One today. In Lyell’s book, he explains

One of the predecessors of Charles
Darwin that impacted his work was Charles Lyell. Lyell was a geologist who had
the belief that the world was older than we thought, millions of years old to
be in fact. He also wrote the book that Darwin took with him on his trip on the
Beagle, Principles of Geology. This
helped Darwin fill in the missing gaps that he had when building a timeline for
his theory of evolution. Not only was he a geologist, but more specifically he
studied stratigraphy due to his interest in the layers of the earth and geological
changes such as earthquakes. He did, in fact, explain why earthquakes happen
with his theory of volcanic pressure building underneath the earth’s surface.
He was also responsible for the nomenclature of the time periods, or eras such
as the Mesozoic, that we still use today. In Lyell’s book, he explains that he
believes that the word does not change vastly and immediately, but continuously
and gradually over time, and still does today. This goes hand in hand with
Darwin’s theory but greatly differs from the theory of Darwin’s other
predecessor, Georges Cuvier. Lyell was not completely against Cuvier, he did
actually somewhat agree with his idea that species did not change, and that
they remained specific and permanent. He believed that some species did go
extinct due to a battle of survival, but not in the catastrophic events that
were referred to be Cuvier. Interestingly enough, even though Darwin and Lyell
did not completely agree on certain aspect they still remained good friends.

Another
predecessor of Charles Darwin was Georges Cuvier. Cuvier was a French scientist
who totally dismissed Jean Lamarck’s theory of evolution. He believed that
species were made perfect by God and they did not change over time. Georges
studied anatomy, and with his familiarity with bones and fossils, he deemed
evolution impossible due to the fact that the fossils that were found are still
the same as living species’ bones today. Cuvier also was the first to introduce
the term extinction. Before he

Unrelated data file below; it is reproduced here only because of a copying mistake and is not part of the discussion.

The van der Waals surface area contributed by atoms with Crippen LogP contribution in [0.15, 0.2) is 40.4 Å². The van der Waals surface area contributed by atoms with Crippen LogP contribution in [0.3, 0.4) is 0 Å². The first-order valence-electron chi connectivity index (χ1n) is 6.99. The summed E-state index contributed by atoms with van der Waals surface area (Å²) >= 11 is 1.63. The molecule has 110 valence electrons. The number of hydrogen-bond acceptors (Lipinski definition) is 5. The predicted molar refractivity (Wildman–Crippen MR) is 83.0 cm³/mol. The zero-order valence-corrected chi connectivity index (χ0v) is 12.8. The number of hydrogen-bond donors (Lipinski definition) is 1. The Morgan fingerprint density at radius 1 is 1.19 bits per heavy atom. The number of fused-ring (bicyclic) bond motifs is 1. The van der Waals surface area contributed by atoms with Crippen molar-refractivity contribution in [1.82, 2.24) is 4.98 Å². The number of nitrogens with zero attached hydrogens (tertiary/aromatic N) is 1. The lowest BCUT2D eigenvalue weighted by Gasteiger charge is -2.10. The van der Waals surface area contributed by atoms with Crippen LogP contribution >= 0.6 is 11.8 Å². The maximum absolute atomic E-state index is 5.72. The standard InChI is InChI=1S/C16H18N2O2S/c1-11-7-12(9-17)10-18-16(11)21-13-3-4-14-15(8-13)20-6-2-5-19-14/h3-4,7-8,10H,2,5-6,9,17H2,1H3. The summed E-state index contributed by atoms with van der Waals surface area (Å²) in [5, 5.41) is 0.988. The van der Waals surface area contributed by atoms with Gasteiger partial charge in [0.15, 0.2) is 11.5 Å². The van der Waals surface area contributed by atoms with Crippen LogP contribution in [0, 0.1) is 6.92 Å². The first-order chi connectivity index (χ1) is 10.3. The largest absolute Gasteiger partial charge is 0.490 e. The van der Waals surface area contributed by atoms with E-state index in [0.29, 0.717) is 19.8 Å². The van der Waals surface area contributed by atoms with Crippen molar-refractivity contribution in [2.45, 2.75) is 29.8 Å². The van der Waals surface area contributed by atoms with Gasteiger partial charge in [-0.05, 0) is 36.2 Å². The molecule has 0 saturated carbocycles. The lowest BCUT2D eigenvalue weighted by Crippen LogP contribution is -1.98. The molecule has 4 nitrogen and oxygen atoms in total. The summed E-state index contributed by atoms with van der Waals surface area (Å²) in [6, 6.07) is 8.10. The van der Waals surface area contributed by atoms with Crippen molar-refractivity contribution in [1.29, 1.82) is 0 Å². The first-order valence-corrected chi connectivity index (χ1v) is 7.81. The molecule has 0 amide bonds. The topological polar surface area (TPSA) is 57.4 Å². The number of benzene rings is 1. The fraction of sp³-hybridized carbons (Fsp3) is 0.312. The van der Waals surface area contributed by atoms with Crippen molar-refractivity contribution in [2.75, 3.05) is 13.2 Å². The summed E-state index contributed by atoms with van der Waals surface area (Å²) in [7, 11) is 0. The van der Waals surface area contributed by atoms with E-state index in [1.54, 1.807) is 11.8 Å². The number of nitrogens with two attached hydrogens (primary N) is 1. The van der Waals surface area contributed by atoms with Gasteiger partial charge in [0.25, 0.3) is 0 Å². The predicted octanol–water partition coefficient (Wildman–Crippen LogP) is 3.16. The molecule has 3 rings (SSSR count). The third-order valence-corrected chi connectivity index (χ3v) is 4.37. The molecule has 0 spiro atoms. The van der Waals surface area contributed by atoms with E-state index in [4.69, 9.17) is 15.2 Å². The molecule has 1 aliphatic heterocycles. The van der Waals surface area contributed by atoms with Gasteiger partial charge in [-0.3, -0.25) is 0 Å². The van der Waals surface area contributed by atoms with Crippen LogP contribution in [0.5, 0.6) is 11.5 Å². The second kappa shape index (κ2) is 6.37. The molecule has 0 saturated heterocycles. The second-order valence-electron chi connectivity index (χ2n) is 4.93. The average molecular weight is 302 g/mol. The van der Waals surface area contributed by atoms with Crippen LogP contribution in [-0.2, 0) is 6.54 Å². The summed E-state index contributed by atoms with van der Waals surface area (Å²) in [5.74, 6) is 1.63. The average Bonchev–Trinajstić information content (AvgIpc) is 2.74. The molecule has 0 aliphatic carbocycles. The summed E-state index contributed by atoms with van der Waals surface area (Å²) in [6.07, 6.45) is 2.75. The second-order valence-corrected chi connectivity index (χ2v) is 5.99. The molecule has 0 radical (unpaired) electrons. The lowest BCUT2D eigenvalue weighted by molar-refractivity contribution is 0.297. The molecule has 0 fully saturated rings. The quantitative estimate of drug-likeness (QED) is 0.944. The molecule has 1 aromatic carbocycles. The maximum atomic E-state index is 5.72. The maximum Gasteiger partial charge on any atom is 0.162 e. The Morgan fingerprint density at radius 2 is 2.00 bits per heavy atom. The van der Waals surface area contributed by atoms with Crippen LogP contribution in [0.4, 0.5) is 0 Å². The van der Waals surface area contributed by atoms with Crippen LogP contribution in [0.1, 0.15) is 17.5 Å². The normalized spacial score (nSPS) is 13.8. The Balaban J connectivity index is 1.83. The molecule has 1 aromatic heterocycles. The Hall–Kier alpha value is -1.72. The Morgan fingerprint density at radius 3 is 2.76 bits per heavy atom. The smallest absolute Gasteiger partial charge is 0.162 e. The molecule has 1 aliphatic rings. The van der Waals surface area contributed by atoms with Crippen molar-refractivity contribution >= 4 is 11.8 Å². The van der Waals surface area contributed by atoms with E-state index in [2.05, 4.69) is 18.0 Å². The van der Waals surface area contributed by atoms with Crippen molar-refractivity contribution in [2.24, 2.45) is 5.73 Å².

introduced the idea of extinction, most people of his time thought that these
“extinct” species were just unable to be found, or in a sense “hiding”. Georges
disproved this by comparing the fossils of mammoths with those of elephants. He
deemed that an animal the size of a mammoth could not just be hiding somewhere,
but would rather have died off during a mass catastrophic event. His theory
went along with the stories of the Bible,
of the huge flood that wiped out a mass number of species. Charles Darwin,
on the other hand, thought that species gradually changed and those that did
not have the means to survive died off, while the stronger species, more adapted
to their environment, survived.

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One of Darwin’s
major observations that support his theory of evolution is the unity and
diversity of life. Unity simply stating that all species share a common
relative or ancestor, and diversity stating that each species adapted to their
environments differently or in his primary definition of evolution, descent
with modification. Examples of this would be with the Galápagos tortoises. The
tortoises began to spilt off into different parts of the island, some went where
the food source was higher in the branches while others went where the food
source was down low. With this, the tortoises started to adapt differently to
their own environment. The ones that went where food was higher in branches,
began to have a higher curvature in their shell so that they could stretch
their necks upward. While the tortoises that went where the food source was
low, their shells began to curve down so that it was easier for them to bend
their necks down so that they could get their food. Obviously this didn’t
suddenly happen, but over time with “descent with modification”.

The second of Darwin’s major
observations is natural selection. In his view of natural selection he came up
with three observations and then three inferences explaining those
observations. In these observations he mentioned that most species produce more
or have the ability to produce more offspring than the earth can sustain.
However, most offspring don’t survive long enough to reproduce, or become
unable to reproduce all together. This is what keeps the population at bay to
maintain balance. His last observation is that the earth doesn’t have enough
resources to keep every possible species and all of their offspring alive. This
being said, that means that there is a “fight” for survival. Mother nature is
rough, and some offspring are not built to maintain life. Those offspring that
do survive end up reproducing and passing on the traits that kept them alive,
and further down the line those traits get strengthened and more dominant. An
example of this could be with chameleons. The iguana is the closest living
relative to the chameleon, but as you can see they are quite different. The
chameleon can change its, rotate its eyes 360 degrees, and shoot its tongue to
catch prey at extreme speeds. These traits must have been favorable in its
environment and passed down along the generations to make the chameleon what it
is today.